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Mind Of Mav

The Fed’s Endgame

Today, the Fed announced a third 75 basis point interest rate hike. Going beyond what that means, let’s focus on what the Fed actually wants: world domination.

Ok, maybe nothing as overtly dramatic as that, but certainly they want to increase their control of domestic and international monetary systems. 

After a pandemic and multiple financial crises, we’ve finally entered a lengthy period of rising interest rates. But while most are aware of the ominous outcomes this could create, those who understand how the Fed actually controls interest rates will gain an edge in predicting the future.

Because of recent events ushering in exceptional circumstances, current textbooks describing how the Fed influences interest rates have become obsolete. Until recently, Federal Reserve officials could simply raise and lower interest rates by decreasing and increasing the level of bank reserves in the financial system. Bank reserves are “interbank” money, which can only be used by entities with reserve accounts inside the Federal Reserve System. JPMorgan, for instance, can pay Goldman Sachs for prime New York real estate using its reserves, while the average citizen must use bank deposits or “Federal Reserve Notes,” a fancy term for physical cash.

Before the Great Financial Crisis (GFC), the Federal Reserve had enough power to push interest rates toward its target, commonly known as the Federal Funds rate or EFFR — the price at which banks lend reserves to one another. The U.S central bank did so by adding and removing a specific amount of reserves to and from its interbank system. By lowering the supply of bank reserves, the Fed forced financial institutions to bid up the price of Federal Funds, resulting in higher interest rates throughout money markets. Conversely, by increasing the supply of bank reserves, the Fed influenced interest rates lower. The following graphic from the St. Louis Fed website illustrates these forces at work.

Source: St Louis Fed

Everything ran smoothly. The Fed set a target range in which interest rates could fluctuate and made the necessary adjustments to keep rates within set boundaries. Conveying and implementing its latest monetary policy stance was a cakewalk.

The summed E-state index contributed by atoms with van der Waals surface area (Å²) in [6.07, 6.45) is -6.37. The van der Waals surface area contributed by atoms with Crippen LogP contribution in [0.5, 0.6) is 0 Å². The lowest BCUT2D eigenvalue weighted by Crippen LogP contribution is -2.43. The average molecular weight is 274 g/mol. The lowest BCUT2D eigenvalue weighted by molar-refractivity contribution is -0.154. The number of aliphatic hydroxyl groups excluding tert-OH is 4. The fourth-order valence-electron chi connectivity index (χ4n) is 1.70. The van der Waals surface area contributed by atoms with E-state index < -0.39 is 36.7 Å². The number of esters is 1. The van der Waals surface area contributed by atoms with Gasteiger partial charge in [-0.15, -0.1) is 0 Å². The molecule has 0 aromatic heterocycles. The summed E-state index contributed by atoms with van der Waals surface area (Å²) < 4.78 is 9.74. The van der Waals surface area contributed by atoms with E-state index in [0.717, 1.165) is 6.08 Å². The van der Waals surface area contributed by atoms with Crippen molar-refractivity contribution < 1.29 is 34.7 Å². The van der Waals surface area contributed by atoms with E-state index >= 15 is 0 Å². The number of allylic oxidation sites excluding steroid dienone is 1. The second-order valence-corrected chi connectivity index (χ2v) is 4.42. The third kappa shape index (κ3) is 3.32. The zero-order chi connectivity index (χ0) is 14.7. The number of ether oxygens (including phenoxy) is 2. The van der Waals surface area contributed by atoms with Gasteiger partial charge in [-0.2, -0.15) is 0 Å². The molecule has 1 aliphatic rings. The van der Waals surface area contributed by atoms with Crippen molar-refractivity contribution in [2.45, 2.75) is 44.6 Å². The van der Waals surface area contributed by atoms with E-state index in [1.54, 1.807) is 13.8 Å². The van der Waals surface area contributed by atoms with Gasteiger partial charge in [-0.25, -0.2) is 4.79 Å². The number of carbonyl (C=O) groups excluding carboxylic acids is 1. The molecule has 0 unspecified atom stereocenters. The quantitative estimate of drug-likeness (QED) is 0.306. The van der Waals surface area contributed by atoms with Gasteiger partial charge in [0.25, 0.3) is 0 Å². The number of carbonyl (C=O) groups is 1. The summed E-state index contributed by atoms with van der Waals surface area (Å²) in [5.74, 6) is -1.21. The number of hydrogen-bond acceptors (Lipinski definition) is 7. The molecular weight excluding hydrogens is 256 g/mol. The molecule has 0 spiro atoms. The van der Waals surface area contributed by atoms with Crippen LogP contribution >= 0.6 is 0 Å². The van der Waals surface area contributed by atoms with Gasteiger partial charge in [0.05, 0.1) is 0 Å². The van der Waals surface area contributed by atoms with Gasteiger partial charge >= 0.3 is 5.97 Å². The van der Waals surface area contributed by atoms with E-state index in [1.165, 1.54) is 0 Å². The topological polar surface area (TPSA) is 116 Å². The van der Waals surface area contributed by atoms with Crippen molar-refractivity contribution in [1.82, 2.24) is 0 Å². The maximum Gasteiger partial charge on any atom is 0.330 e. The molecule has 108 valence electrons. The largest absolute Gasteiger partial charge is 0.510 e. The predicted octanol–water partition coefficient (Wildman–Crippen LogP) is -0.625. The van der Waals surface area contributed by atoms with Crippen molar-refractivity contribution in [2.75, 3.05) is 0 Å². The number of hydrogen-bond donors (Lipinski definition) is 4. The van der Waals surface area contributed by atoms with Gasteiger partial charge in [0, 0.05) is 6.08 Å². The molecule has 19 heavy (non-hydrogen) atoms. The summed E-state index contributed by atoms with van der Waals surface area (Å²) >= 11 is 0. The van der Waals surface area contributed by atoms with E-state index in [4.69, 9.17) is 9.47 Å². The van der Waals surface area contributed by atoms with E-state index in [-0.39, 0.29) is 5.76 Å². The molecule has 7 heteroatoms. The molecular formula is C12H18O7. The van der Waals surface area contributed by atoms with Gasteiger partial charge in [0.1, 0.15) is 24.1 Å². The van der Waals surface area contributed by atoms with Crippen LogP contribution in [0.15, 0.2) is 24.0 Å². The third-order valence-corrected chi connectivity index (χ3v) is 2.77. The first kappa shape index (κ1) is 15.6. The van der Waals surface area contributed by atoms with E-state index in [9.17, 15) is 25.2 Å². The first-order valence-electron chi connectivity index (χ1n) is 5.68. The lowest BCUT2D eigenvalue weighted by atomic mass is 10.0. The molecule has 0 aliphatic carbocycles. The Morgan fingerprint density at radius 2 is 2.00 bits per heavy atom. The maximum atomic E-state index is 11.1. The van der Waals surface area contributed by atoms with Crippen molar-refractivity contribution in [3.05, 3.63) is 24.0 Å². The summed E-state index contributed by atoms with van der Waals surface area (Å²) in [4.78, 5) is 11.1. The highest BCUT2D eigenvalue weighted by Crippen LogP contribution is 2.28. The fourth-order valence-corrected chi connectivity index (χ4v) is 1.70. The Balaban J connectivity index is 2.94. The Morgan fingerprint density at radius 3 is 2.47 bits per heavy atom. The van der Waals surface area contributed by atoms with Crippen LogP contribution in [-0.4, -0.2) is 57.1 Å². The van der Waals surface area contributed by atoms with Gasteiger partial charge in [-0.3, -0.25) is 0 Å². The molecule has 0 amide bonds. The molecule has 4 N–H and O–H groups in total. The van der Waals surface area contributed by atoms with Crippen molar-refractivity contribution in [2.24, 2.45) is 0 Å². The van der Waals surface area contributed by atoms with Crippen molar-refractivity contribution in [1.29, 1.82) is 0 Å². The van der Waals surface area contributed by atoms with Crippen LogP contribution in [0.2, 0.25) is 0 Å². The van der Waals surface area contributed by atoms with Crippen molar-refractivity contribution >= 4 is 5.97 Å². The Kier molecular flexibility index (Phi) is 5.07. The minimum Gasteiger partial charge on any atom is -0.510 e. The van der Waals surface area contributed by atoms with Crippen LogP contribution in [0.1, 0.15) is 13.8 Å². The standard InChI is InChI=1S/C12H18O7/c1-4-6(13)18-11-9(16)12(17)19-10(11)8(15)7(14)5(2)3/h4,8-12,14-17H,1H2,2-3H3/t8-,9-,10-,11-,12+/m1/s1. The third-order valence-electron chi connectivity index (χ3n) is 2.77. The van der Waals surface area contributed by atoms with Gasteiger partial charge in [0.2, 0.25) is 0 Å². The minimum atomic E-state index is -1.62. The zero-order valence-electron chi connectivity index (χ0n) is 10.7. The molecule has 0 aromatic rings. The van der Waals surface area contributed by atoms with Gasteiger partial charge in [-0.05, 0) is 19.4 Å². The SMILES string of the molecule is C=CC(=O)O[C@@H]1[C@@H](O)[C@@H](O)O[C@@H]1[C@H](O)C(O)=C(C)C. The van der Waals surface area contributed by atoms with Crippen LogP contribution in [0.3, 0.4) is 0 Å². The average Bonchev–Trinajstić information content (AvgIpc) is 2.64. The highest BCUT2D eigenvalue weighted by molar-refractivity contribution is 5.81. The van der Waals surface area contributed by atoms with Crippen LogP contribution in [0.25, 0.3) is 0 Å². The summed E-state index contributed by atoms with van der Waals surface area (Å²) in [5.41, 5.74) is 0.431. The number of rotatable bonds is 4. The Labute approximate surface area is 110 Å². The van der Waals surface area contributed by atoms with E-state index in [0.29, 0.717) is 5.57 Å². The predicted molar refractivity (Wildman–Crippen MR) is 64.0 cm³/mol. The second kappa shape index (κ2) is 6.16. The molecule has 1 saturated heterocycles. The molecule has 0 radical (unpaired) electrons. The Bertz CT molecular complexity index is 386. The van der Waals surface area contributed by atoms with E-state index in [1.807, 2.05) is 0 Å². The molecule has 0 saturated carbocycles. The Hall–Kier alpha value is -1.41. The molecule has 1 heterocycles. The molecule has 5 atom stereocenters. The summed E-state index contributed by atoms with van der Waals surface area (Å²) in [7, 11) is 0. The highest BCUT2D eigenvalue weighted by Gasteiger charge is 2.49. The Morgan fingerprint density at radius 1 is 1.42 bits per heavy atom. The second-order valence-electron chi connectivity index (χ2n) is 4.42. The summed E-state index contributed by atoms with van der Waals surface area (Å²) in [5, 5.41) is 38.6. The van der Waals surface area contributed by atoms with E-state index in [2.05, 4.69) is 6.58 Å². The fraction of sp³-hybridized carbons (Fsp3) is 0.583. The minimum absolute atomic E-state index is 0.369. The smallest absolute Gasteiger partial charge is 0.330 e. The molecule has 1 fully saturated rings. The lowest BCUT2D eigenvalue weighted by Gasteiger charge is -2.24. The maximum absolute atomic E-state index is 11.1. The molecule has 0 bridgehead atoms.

Then, in 2008, the Great Financial Crisis (GFC) hit, changing the central banking paradigm and the Federal Reserve System forever. The primary catalyst that fueled a radical transformation was the Fed officials’ decision to flood the system with bucketloads of reserves. The amount was staggering. In 2007, the system held a total of $15 billion in reserves. Today, that total has skyrocketed to roughly $3.2 trillion. The Fed’s latest quantitative tightening agenda has been aggressively eliminating bank reserves from the system. Still, it’s long before we return to “normal” levels.

With a system full to the brim with reserves, the Fed could no longer control interest rates through its previous policy of increasing and decreasing levels of interbank money. As shown in the graphic below, the Fed flooding the system with reserves meant that even sizeable supply adjustments no longer influenced the demand curve. The U.S central bank needed a new mechanism to take back control of Federal Funds and fast.

Source: St Louis Fed

Enter the Fed’s “Ample Reserves” regime, where Fed officials stopped using open market operations (OMOs) — buying and selling government securities to alter reserve levels — as its primary tool to adjust the price of money. On October 6th, 2008, the Fed began paying reserve account holders, mostly large commercial banks and government-sponsored enterprises (GSEs), interest on their balances. IOER (Interest On Excess Reserves), as it was called back then, had been chosen as the Fed’s chief tool to control interest rates.

By offering banks IOER, a “risk-free” investment option, the Fed gained the power to control money markets through two mechanisms. First, through the “reservation rate,” the lowest rate that banks were willing to loan out funds to the market. Because the Fed started handing out a risk-free investment that paid superior interest (IOER), no entity would want to lend to others at rates lower than the Fed. This set a ceiling on how high rates could go, alongside the Fed’s second mechanism: arbitrage. Fed Funds rarely dropped beneath IOER because entities could create a risk-free arbitrage, borrowing Fed Funds at say 1% and depositing it at the Fed, which paid out 1.5%. The 50 basis points gap would eventually narrow to near zero, as Fed Funds participants competed to arbitrage the spread away.

With these two new levers, the Fed believed it had successfully regained control of money markets. If it wanted to alter rates, the Fed simply adjusted the discount rate and IOER at the same time and by the same level. If the FOMC (Federal Open Market Committee) was indicating that rates should rise, money markets could adjust, preemptively pricing in a tightening cycle.